{
/* new is a reserved word in C++ */
char new, *buf;
/* Implicit conversion from void* to char* not valid in C++ */
buf = malloc(1024);
free(buf);
return 0;
}

It is the case that you can use the C standard library functions in C++
code. However, it is rarely the best way to accomplish the task.

> Is that correct? so even though the whole program
> is written in
> C, but with .cpp extension, we still consider as C++ program?


You can consider it a C++ program when it conforms to the relevant
standards. Writing in C is not a good way to conform to those standards.
 
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Chris Torek
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      12-10-2004
In article <(E-Mail Removed) .com>
<(E-Mail Removed)> wrote:
>Since C is a subset of C++, so any C code or C libraries (printf(),
>scanf(), etc...) are valid C++ code. Is that correct?


No.

Compile the following program as a C program and run it. Then,
compile it as a C++ program and run that. Observe the different
output.

#include <stdio.h>

struct A { char c[1000]; };

int main(void) {
struct B { struct A { char c[1]; } a; char c[1]; };

printf("sizeof(struct A): %lu\n", (unsigned long)sizeof(struct A));
return 0;
}

This is, of course, a carefully-constructed example -- but real C
programs really do fail to work when compiled as C++ programs,
sometimes, because of small but significant semantic changes.

(Exercise: *why* is the output different?)
--
In-Real-Life: Chris Torek, Wind River Systems
Salt Lake City, UT, USA (4039.22'N, 11150.29'W) +1 801 277 2603
email: forget about it http://web.torek.net/torek/index.html
Reading email is like searching for food in the garbage, thanks to spammers.
 
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Jonathan Bartlett
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      12-10-2004

>> * different interpretation of multidimensional arrays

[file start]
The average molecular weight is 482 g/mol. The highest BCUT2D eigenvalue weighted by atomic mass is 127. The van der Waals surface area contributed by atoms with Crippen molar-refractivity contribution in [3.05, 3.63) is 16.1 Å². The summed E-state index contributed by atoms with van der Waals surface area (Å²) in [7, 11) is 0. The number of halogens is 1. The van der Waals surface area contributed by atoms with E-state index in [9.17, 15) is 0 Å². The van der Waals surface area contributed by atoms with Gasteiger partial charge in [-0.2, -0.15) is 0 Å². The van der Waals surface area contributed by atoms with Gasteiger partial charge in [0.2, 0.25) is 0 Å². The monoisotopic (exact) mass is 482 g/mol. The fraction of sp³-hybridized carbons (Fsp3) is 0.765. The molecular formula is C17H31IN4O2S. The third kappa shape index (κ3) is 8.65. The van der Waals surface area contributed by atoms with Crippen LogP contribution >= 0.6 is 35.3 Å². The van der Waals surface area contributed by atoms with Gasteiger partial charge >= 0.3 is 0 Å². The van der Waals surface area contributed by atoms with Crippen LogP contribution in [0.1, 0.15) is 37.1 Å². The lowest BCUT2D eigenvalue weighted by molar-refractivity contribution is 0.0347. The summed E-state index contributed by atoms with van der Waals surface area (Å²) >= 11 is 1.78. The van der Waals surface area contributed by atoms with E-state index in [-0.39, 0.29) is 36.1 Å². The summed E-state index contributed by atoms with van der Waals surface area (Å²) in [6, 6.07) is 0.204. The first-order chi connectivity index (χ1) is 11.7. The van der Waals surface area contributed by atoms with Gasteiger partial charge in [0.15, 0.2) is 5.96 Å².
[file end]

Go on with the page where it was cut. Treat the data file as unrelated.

>
> What is the difference?
>


Apparently I was incorrect. I had thought that C allocated them in a
static block while C++ allocated them as arrays of arrays, but a little
experimentation showed my ideas to be faulty.

Jon
----
Learn to program using Linux assembly language
http://www.cafeshops.com/bartlettpublish.8640017
 
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E. Robert Tisdale
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      12-10-2004
Victor Bazarov wrote:

> (E-Mail Removed) wrote:
>
>> Since C is a subset of C++ [...]

>
> Wrong premise. Wrong conclusion. The answer to your subj is "no".


Practically speaking, C is a subset of C++.
There are few exceptions.
Each new C++ standard attempts to subsume each new C standard.
 
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Mark McIntyre
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      12-10-2004
On Fri, 10 Dec 2004 20:42:03 +0200, in comp.lang.c , "Alex Vinokur"
<(E-Mail Removed)> wrote:

>"Jonathan Bartlett" <(E-Mail Removed)> wrote
>> * different interpretation of multidimensional arrays


>What is the difference?


C lets you blur the distinction between ** and *[ ] and [ ][ ] rather
more, especially in function calls.

--
Mark McIntyre
CLC FAQ <http://www.eskimo.com/~scs/C-faq/top.html>
CLC readme: <http://www.ungerhu.com/jxh/clc.welcome.txt>